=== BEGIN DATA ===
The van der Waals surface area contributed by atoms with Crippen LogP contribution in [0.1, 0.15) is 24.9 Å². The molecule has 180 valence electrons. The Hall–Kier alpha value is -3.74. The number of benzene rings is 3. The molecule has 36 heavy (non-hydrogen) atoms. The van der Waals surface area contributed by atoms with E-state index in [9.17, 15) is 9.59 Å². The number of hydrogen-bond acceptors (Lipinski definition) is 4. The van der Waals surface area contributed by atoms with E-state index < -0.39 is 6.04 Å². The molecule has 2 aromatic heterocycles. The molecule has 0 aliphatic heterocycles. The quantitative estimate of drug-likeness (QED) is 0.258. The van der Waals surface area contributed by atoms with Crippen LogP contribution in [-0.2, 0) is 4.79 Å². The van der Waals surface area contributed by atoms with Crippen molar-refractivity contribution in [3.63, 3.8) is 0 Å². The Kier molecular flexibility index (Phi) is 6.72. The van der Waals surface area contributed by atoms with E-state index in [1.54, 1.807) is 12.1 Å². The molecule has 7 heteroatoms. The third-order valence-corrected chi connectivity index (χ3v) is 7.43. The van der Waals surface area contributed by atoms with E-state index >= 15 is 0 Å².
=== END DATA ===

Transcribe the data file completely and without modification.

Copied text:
The van der Waals surface area contributed by atoms with Crippen LogP contribution in [0.1, 0.15) is 24.9 Å². The molecule has 180 valence electrons. The Hall–Kier alpha value is -3.74. The number of benzene rings is 3. The molecule has 36 heavy (non-hydrogen) atoms. The van der Waals surface area contributed by atoms with E-state index in [9.17, 15) is 9.59 Å². The number of hydrogen-bond acceptors (Lipinski definition) is 4. The van der Waals surface area contributed by atoms with E-state index < -0.39 is 6.04 Å². The molecule has 2 aromatic heterocycles. The molecule has 0 aliphatic heterocycles. The quantitative estimate of drug-likeness (QED) is 0.258. The van der Waals surface area contributed by atoms with Crippen LogP contribution in [-0.2, 0) is 4.79 Å². The van der Waals surface area contributed by atoms with Crippen molar-refractivity contribution in [3.63, 3.8) is 0 Å². The Kier molecular flexibility index (Phi) is 6.72. The van der Waals surface area contributed by atoms with E-state index in [1.54, 1.807) is 12.1 Å². The molecule has 7 heteroatoms. The third-order valence-corrected chi connectivity index (χ3v) is 7.43. The van der Waals surface area contributed by atoms with E-state index >= 15 is 0 Å².